Geert Bosch <> writes:

> It would seem that just looking at the line length (stripped) of
> the last line, might be sufficient for cost function to minimize.
> Here the some would be 3 vs 0. In case of ties, use the last
> possibility with minimum cost.

-- 8< --
#ifdef A

some stuff
about A

#ifdef Z

some more stuff
about Z

-- >8 --

If you insert a block for M following the existing formatting
convention in the middle, your heuristics will pick the blank line
after "about A" as having minimum cost, no?

You inherently have to know the nature of the payload, as your eyes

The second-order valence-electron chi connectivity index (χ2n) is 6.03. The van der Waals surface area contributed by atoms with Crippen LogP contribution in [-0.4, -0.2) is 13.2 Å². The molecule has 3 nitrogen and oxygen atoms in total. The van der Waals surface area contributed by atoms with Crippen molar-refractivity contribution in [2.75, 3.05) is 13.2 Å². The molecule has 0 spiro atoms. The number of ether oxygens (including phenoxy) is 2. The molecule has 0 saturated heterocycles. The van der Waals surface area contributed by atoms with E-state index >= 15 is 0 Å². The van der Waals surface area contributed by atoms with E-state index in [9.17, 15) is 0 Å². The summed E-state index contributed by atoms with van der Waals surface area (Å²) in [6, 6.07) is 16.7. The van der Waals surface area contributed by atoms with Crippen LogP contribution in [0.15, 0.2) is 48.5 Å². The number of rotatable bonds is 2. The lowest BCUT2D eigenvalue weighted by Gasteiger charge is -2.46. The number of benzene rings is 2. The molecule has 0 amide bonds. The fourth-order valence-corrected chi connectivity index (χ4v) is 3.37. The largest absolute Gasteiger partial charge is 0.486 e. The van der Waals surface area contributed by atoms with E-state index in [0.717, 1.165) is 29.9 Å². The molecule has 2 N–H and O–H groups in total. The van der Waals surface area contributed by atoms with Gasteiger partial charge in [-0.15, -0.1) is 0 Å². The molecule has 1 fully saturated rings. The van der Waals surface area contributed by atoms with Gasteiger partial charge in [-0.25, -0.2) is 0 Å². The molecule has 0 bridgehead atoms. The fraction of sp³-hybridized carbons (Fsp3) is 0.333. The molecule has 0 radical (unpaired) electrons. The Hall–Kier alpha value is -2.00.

that judge the result use that knowledge when doing so, I am afraid.
I think your "define a function that gives a good score to lines
that are likely to be good breaking points" idea has merit, but I
think that should be tied to the content type, most likely via the
attribute mechanism.

In any case, I consider this as a low-impact (as Michael Haggerty
noted, it is impossible to introduce a bug that subtly break the
output; your result is either totally borked or is correct) and
low-hanging fruit (it can be done as a postprocessing phase after
the xdiff machinery has done the heavy-lifting of computing LCA), if
somebody wants to experiment and implement one.  As long as the new
heuristics is hidden behind an explicit command line option to avoid
other "consequences", I wouldn't discourage interested parties from
working on it.  It is not just my itch, though.
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